Reinventing McGraw-Hill Education: CEO David Levin Talks New Connect Program, Company Changes

McGraw-Hill Education is a company amidst a big transformation. It is rediscovering its soul and its roots — at least according to David Levin, the president and CEO of the publishing giant.

In 2013, conglomerate McGraw-Hill Companies sold McGraw-Hill Education to investment funds affiliated with Apollo Global Management, LLC (APO). Since then, the education company has substantially increased its global presence and strengthened its software, technology, and digital content. Today, it is one of the three biggest educational publishers worldwide, and it prides itself in its newfound focus in learning science.

Levin assumed his roles as president and CEO in 2014. He has committed to continuing McGraw-Hill Education’s transition from a conventional educational publisher to a comprehensive digital learning company.

“Three years in, it’s very exciting [because] it really feels that by harnessing some of the cognitive side, some psychology, that sort of umbrella that has covered learning science, and injecting that into content, we are actually able to deliver something which really makes a difference to students and just as importantly to faculty,” said Levin. “And we should talk about that.”

Hannah Nyren sat down with Levin to further discuss McGraw-Hill Education’s evolvement as a company and its goals for the future. Levin said the company constantly looks to improve its content, become more innovative, and increase its products’ effectiveness in and out of the classroom.

Expansion of Connect program

In the last six months, McGraw-Hill Education decided to expand its Connect program, which is a flexible set of resources that helps teachers create courses that meet a diverse array of students and their needs. In doing this, the company began to look at the process of instrumenting content from institutions’ perspectives.

According to Levin, they aimed to “create an environment which would allow a faculty member to rapidly configure and create their own course.” That product is Connect2. The program, which has yet to be released, is an expansion of the original Connect.

“No one provider of content can ever capture the richness of a given course, and they shouldn’t,” said Levin. “So one book is not a course, one book is a part of a course; it is a foundation block for some parts.”

That’s where Connect2 comes in. The new program allows teachers to formulate their classes through any form of content they want — not just through a book.

Levin cites the importance of addressing and alleviating potential learning impediments in students early as another strong area of focus for McGraw-Hill Education. “It is about how we catch students before they fall,” he said.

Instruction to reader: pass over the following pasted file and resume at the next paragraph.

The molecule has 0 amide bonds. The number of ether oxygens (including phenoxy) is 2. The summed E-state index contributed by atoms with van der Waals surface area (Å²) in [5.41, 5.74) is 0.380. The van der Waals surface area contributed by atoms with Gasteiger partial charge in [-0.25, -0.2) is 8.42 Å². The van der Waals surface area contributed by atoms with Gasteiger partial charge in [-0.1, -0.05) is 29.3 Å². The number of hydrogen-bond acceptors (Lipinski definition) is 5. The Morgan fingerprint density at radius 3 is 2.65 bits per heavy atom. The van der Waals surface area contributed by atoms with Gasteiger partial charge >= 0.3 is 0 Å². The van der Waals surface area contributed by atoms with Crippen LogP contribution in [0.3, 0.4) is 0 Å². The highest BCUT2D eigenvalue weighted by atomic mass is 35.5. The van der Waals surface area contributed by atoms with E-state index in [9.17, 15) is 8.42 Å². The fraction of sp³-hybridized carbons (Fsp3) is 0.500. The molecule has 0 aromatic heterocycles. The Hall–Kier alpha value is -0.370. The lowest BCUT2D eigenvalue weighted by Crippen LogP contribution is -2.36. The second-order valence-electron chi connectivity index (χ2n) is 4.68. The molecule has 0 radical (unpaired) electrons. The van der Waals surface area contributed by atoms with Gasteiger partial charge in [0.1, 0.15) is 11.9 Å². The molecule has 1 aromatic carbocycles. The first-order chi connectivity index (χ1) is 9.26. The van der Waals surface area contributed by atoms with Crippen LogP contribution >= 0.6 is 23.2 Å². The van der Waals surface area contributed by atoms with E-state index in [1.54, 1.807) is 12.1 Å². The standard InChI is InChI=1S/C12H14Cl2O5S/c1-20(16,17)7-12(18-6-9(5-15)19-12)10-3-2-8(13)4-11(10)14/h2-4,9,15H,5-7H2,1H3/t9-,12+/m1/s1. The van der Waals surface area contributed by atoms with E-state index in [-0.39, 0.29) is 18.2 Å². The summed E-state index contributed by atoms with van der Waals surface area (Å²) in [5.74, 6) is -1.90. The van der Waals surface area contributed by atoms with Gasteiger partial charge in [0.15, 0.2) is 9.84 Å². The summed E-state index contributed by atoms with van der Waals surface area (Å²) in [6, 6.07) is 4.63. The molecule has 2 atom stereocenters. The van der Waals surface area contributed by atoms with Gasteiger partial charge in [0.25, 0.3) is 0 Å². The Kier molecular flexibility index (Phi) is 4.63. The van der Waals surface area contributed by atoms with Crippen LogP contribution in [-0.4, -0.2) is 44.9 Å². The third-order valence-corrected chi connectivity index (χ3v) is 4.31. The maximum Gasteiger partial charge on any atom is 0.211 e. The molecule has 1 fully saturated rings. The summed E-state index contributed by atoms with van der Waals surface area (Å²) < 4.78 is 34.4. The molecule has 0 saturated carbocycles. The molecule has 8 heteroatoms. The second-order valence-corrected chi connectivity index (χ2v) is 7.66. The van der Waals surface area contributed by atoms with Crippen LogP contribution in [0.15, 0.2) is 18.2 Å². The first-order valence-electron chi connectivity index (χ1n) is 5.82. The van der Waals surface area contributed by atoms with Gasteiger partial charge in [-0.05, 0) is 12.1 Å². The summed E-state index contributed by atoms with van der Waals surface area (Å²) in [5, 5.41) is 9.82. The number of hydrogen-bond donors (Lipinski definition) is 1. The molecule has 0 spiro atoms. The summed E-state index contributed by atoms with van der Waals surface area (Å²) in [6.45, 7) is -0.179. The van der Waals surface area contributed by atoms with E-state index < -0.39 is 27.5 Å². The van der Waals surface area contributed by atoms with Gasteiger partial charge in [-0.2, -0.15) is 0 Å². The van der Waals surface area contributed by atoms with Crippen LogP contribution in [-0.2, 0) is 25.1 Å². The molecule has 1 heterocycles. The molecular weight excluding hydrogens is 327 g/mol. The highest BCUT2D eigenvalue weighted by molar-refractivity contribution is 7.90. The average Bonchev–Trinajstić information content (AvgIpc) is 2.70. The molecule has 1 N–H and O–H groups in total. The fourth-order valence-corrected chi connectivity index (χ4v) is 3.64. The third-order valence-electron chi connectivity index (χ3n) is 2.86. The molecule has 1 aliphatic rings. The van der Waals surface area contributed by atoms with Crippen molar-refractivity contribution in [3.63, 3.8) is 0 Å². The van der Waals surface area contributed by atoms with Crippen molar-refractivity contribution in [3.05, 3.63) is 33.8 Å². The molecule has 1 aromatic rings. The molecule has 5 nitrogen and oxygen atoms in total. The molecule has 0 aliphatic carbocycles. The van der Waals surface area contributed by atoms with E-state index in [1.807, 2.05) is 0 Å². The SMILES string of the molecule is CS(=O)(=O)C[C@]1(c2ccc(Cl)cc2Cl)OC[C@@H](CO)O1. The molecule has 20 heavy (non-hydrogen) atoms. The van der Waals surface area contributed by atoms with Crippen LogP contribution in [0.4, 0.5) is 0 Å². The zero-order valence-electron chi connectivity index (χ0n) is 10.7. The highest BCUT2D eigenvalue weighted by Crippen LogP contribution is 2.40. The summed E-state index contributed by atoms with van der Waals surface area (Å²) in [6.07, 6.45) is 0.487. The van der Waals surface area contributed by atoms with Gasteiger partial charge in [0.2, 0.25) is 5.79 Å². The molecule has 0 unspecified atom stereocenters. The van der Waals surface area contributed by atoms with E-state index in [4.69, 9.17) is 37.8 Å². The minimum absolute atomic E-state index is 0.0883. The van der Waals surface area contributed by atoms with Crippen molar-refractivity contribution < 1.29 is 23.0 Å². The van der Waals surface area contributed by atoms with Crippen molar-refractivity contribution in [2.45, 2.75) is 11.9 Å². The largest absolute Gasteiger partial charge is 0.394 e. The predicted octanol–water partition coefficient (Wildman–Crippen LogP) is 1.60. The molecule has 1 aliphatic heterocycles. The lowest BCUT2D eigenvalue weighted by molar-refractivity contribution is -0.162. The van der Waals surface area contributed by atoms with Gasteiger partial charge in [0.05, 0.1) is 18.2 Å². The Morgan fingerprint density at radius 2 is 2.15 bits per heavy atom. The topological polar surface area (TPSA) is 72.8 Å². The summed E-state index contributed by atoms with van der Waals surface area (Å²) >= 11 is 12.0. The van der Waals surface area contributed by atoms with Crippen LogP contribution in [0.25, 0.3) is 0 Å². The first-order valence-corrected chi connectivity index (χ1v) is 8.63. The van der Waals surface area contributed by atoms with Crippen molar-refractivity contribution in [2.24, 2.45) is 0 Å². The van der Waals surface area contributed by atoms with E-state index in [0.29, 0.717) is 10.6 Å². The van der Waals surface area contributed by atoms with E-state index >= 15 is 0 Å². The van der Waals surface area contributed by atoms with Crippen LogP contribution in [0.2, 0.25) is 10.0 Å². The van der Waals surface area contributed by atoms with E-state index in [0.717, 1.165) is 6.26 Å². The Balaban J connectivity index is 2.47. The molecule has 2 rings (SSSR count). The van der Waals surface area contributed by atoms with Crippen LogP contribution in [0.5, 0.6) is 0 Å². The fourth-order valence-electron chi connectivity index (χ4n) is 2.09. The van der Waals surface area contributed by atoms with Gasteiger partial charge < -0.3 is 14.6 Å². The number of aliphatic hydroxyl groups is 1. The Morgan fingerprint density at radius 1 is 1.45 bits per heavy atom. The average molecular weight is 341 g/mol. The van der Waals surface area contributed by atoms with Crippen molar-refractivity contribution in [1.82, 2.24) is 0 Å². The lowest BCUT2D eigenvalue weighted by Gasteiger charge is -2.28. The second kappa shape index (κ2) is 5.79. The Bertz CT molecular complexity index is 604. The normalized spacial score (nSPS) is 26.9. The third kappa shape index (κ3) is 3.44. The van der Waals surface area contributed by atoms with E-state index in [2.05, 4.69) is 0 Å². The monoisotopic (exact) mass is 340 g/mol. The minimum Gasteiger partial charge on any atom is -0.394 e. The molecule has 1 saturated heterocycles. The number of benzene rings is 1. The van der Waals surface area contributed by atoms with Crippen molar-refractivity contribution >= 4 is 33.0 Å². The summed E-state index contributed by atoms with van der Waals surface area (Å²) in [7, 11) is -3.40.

According to Levin, McGraw-Hill Education’s efforts in this realm have not gone unnoticed.

“We are seeing [results] in a lot of students,” said Levin enthusiastically. “We have got about 5.5 million who are using these programs. Lots and lots of evidence now that it makes a difference in community colleges, in higher ed, and indeed in K-12.”

Modern problems in education

Not-so-coincidentally, Levin said the above three areas — community colleges, higher ed, and K-12 — are burdened with the most problems in modern education, which is why he and the company work so fervently to accommodate them. The economics and shortcomings of higher ed, the depersonalization of K-12 ed, and the lack of support in adult learning are the main problems that plague the United States’ education system.

“Typically, what we are seeing is that elite students are going to elite schools and get great results, and that is not reflective of America. America is meant to be a country of meritocracy, of fluidity, of make yourself; you give yourself a chance to be all that you can be and the country will respond to that,” said Levin. “The education system doesn’t mirror that.”

Levin said the base problem of K-12 education in the United States is its 80 percent graduation rate. He said this issue reflects the system’s lack of focus in personalized experiences.

“We know that investing in education is the biggest, biggest predictor of a successful life in every regard. So how do we turn our society?” questioned Levin. “We have got to address the issue in K-12.”

The last problem Levin addressed is the ever-changing job market and its constant shift in demands. He said that learning cannot stop when students graduate college — new skills and new jobs are always on the rise, and people must constantly adapt.

Listen in to hear more of Levin’s insights on the education system and to learn more about McGraw-Hill Education and their current efforts towards universally enhancing their products and the education experience for learners of all ages.

Elizabeth Hartel

Elizabeth Hartel

Elizabeth hails from New Jersey and studies journalism at Emerson College, where she works for two publications: a lifestyle magazine and a music magazine. In addition to education, she also enjoys writing about health and fitness and pop culture.